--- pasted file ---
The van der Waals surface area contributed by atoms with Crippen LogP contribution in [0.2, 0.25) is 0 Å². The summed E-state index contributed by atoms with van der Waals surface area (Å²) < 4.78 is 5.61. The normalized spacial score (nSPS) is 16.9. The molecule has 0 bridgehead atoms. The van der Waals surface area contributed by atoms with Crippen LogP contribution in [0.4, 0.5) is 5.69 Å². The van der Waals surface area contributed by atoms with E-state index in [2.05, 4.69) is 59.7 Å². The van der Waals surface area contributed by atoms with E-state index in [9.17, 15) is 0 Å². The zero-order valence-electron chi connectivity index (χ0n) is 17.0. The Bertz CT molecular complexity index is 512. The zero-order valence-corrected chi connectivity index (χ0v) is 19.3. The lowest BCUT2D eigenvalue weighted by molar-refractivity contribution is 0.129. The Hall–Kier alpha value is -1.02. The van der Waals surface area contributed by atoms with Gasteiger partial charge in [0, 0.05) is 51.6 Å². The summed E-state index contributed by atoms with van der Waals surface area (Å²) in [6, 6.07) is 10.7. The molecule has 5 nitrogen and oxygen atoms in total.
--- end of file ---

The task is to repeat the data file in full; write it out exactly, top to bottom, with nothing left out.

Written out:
The van der Waals surface area contributed by atoms with Crippen LogP contribution in [0.2, 0.25) is 0 Å². The summed E-state index contributed by atoms with van der Waals surface area (Å²) < 4.78 is 5.61. The normalized spacial score (nSPS) is 16.9. The molecule has 0 bridgehead atoms. The van der Waals surface area contributed by atoms with Crippen LogP contribution in [0.4, 0.5) is 5.69 Å². The van der Waals surface area contributed by atoms with E-state index in [2.05, 4.69) is 59.7 Å². The van der Waals surface area contributed by atoms with E-state index in [9.17, 15) is 0 Å². The zero-order valence-electron chi connectivity index (χ0n) is 17.0. The Bertz CT molecular complexity index is 512. The zero-order valence-corrected chi connectivity index (χ0v) is 19.3. The lowest BCUT2D eigenvalue weighted by molar-refractivity contribution is 0.129. The Hall–Kier alpha value is -1.02. The van der Waals surface area contributed by atoms with Gasteiger partial charge in [0, 0.05) is 51.6 Å². The summed E-state index contributed by atoms with van der Waals surface area (Å²) in [6, 6.07) is 10.7. The molecule has 5 nitrogen and oxygen atoms in total.